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How to Organize Your Bookshelf and Remove the Clutter

There's little else that compares to the pleasure of escaping into a good book. Sure, there are a number of good TV shows and movies out there, but it's just not the same. Whether you're into adventurous tales of climbers and explorers, the precision of a great short story, or novels with intricate plots and numerous characters, you've likely collected a good number of books over the years. The question then becomes, how should one organize their bookshelf, or in some cases, bookshelves?

Difficulty

Easy

Duration

30 minutes

Read on to see our tips on how to get your book collection in order. Is your bookshelf looking a little sparse? Not much to organize? Don't fear. Check out our favorite 13 Stephen King books ranked. Not a Stephen King fan? No worries, here are 20 great books to read this year.

Stacks of books with poetry sign.
Image used with permission by copyright holder

By Genre: The Bookstore/Library Way

Think back to the last time you visited your favorite bookstore or the library. Maybe you went with a specific book in mind, or maybe you just went to browse and see what you could find. Either way, hopefully navigating the store was easy because the books were organized by genre. Fiction was with other fiction, poetry with poetry, children's books together, and so on.

Sure there are bookstores where the books are stacked together in no apparent order. There's usually a cat wandering around. When you finally find a book you might like, you have to Jenga it out of a precarious stack. While this type of store has a lot of charm, finding the single book you're looking for is like finding a needle in a haystack.

So, begin by organizing by genre. If you're the type of person who reads a little bit of everything and has multiple bookshelves, this could be the best organization system for you. It's also a nice system to begin with, and then you can further refine your organization, say with alphabetization.

Step 1: Make a list of the different genres in your book collection.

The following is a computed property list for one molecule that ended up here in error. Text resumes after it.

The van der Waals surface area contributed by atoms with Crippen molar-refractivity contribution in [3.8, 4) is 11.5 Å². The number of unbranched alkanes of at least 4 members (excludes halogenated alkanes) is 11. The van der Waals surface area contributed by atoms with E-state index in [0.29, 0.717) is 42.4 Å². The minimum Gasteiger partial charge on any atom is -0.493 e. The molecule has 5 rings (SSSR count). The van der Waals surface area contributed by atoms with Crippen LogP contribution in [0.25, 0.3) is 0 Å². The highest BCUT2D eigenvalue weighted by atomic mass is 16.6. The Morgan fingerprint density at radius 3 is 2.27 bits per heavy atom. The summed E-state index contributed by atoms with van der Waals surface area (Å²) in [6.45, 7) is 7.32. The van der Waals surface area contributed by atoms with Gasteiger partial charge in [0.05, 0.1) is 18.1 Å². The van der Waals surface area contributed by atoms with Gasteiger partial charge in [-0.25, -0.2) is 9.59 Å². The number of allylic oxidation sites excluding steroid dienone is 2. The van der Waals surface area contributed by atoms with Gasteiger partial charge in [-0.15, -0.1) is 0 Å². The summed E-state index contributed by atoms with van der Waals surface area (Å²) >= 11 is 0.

Step 2: Evaluate your shelf space and how it will align with the different genres in your collection (e.g., the big bookshelf will fit all my fiction and the smaller shelf could be for essays/nonfiction).

Step 3: Take the books off the shelf, organize them by genre, and then put them back on the shelf. Now when you're looking to read some poetry, all your poetry collections will be on the same shelf or section and easy to find.

Bookshelves organized alphabetically.
Ugly Duckling Press

Alphabetically

If you have a lot of books, it can be hard to find the one you're looking for. With two or three bookshelves scattered around the house, you'll spend more time looking for the right book than reading. That's where alphabetizing comes in. Though at first it might seem nerdy or a bit over-the-top, it's really helpful.

Step 1: Instead of taking all your books off the shelf and then putting them back in alphabetical order, start by organizing the top shelf of your bookshelf. Arrange the books in order of the first letter of the author's last name.

Step 2: Then, begin slotting in books from the shelf below.

Step 3: When the top shelf is full, bump a chunk of books down to the next shelf and keep working through.

Step 4: If you have a lot of books by one author, you might even consider organizing those books alphabetically by title to further refine your organization.

By Size

This may be dictated by the height of your bookshelf more than anything else. But if you have larger books, like art and photography books, they'll need taller shelves than those tiny mass-market paperbacks.

If you're not able to adjust the height of your shelves, oversized books can be stacked on their sides and provide a nice contrast to the vertical spines of the rest of your books.

Step 1: If working with one bookshelf, use the pegs to make the lowest shelf large enough for your largest book.

Step 2: The shelf above can be spaced closer to accommodate hardbacks.

Step 3: The next shelf or shelves can be for paperbacks, which for many of us is the bulk of our book collections.

Step 4: Mass markets can then be arranged on the top shelf.

Shelves with books and objects spaced between them.
Image used with permission by copyright holder

With Other Objects

This one is less about organization and more about decoration.

While you're surely proud to show off your book collection, it can be easy for bookshelves to look cluttered and crowded and not actually align with the aesthetic of your home. When thinking of how to organize your bookshelf, consider not just the order of the books but the visual appeal of the entire shelf. By adding objects like photographs, art, and collectibles onto the shelves, the overall appeal of the shelf will be greater and will draw the eye in.

Step 1: Gather up a few of your favorite photos, collectibles, knick-knacks, or pieces of art that will fit on a shelf.

Step 2: Use bookends or a stack of books to create space on your bookshelves.

Step 3: Place items in the empty space you've created. Bonus points for thematic connections between the objects and nearby books.

Well, there you have it. And remember, any of these methods can be combined with others. It's really all up to you. Hopefully applying one of these methods will you help you get your (ever-growing) book collection under control and help you find the book you're looking for faster.

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Nate Swanner
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